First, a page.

Displacement and Debt: The Role of Debt in Returning to Work in the Period Following the Great Recession

37 Pages Posted: 22 May 2017

See all articles by Robert Bednarzik

Robert Bednarzik

Georgetown University

Andreas Kern

Georgetown University - McCourt School of Public Policy

John J. Hisnanick

U.S. Department of Commerce - Bureau of the Census

Abstract

The onset of the housing and subsequent financial crisis in 2008 marked the steepest economic downturn in the United. States, since the Great Depression in the late 1920s and 1930s. This most recent financial crisis has been characterized by massive layoffs and displacement. Given the depth of the recent 'great' recession and its links to the finance and housing industries, both economists and policy analysts have speculated that the sticky jobless situation for many would-be workers is also related to their level of individual and/or household debt. In contrast to a growing literature that links financial market conditions on employers' hiring capabilities, we focus on the question how household indebtedness renders households' incentives to search for and take up a new job after displacement? Using information on households' labor market and financial behavior from the Survey.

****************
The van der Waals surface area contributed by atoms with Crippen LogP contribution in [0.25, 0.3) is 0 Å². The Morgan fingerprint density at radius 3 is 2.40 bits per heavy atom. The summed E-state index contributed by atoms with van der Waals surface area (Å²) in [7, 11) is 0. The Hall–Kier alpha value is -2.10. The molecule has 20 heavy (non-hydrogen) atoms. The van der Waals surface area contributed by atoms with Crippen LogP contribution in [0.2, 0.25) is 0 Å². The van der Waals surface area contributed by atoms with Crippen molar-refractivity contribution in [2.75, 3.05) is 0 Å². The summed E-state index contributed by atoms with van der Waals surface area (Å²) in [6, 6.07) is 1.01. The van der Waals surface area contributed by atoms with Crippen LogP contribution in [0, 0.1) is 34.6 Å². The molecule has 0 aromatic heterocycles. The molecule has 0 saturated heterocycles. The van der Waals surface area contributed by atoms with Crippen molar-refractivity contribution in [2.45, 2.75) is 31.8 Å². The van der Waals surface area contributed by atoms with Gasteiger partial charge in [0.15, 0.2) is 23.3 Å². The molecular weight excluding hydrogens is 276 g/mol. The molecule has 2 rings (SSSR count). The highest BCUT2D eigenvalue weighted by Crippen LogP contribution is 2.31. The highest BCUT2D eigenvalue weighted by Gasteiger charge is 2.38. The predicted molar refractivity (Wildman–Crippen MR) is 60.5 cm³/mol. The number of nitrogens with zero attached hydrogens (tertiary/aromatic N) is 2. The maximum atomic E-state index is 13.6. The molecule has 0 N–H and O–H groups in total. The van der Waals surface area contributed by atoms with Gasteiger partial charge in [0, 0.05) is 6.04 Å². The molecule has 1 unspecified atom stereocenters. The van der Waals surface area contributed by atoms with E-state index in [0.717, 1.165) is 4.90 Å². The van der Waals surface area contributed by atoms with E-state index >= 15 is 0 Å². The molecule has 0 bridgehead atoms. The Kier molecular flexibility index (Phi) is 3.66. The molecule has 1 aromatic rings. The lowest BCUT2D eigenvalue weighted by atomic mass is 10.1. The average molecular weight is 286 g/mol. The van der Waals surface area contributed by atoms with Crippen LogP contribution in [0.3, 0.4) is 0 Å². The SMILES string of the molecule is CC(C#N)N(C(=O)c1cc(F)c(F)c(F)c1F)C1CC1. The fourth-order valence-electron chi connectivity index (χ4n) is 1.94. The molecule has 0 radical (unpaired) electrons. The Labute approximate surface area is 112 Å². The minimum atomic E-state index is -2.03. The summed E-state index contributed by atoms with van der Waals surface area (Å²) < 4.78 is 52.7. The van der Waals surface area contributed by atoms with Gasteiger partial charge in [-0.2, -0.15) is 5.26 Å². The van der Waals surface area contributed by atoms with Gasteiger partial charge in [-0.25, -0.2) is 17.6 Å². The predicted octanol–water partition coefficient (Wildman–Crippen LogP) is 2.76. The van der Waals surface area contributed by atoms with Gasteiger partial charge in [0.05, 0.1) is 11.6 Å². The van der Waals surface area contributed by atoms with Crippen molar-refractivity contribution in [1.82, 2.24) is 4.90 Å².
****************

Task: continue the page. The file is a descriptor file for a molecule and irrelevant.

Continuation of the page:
Keywords: unemployment, debt, dislocated workers

JEL Classification: J2, G1

Suggested Citation

Bednarzik, Robert and Kern, Andreas and Hisnanick, John J., Displacement and Debt: The Role of Debt in Returning to Work in the Period Following the Great Recession. IZA Discussion Paper No. 10764. Available at SSRN: https://ssrn.com/abstract=2971380

Robert Bednarzik (Contact Author)

Georgetown University ( email )

Andreas Kern

Georgetown University - McCourt School of Public Policy ( email )

37 and O Streets, NW
Old North, Suite 413
Washington, DC 20057
United States

John J. Hisnanick

U.S. Department of Commerce - Bureau of the Census ( email )

4600 Silver Hill Road
Washington, DC 20233
United States
301-763-2295 (Phone)
301-457-3247 (Fax)

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